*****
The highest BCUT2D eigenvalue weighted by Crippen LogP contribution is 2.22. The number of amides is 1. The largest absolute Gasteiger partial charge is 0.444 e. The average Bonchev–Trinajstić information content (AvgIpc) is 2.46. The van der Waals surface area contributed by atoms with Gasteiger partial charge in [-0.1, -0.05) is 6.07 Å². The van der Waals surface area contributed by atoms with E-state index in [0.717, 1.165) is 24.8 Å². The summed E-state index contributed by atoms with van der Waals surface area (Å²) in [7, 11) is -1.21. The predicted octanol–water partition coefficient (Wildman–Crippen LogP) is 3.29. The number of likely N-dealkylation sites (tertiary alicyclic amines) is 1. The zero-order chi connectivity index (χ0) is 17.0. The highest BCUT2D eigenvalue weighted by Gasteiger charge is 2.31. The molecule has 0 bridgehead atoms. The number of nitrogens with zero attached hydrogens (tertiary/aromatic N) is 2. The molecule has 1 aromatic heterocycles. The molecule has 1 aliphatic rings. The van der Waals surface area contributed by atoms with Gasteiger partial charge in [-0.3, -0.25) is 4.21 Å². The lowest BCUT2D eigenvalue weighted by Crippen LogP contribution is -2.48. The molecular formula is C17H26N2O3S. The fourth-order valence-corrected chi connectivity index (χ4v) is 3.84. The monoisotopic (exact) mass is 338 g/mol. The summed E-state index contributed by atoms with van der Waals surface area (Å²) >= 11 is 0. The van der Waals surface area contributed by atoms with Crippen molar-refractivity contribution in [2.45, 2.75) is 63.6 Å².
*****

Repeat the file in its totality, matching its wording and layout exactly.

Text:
The highest BCUT2D eigenvalue weighted by Crippen LogP contribution is 2.22. The number of amides is 1. The largest absolute Gasteiger partial charge is 0.444 e. The average Bonchev–Trinajstić information content (AvgIpc) is 2.46. The van der Waals surface area contributed by atoms with Gasteiger partial charge in [-0.1, -0.05) is 6.07 Å². The van der Waals surface area contributed by atoms with E-state index in [0.717, 1.165) is 24.8 Å². The summed E-state index contributed by atoms with van der Waals surface area (Å²) in [7, 11) is -1.21. The predicted octanol–water partition coefficient (Wildman–Crippen LogP) is 3.29. The number of likely N-dealkylation sites (tertiary alicyclic amines) is 1. The zero-order chi connectivity index (χ0) is 17.0. The highest BCUT2D eigenvalue weighted by Gasteiger charge is 2.31. The molecule has 0 bridgehead atoms. The number of nitrogens with zero attached hydrogens (tertiary/aromatic N) is 2. The molecule has 1 aromatic heterocycles. The molecule has 1 aliphatic rings. The van der Waals surface area contributed by atoms with Gasteiger partial charge in [-0.3, -0.25) is 4.21 Å². The lowest BCUT2D eigenvalue weighted by Crippen LogP contribution is -2.48. The molecular formula is C17H26N2O3S. The fourth-order valence-corrected chi connectivity index (χ4v) is 3.84. The monoisotopic (exact) mass is 338 g/mol. The summed E-state index contributed by atoms with van der Waals surface area (Å²) >= 11 is 0. The van der Waals surface area contributed by atoms with Crippen molar-refractivity contribution in [2.45, 2.75) is 63.6 Å².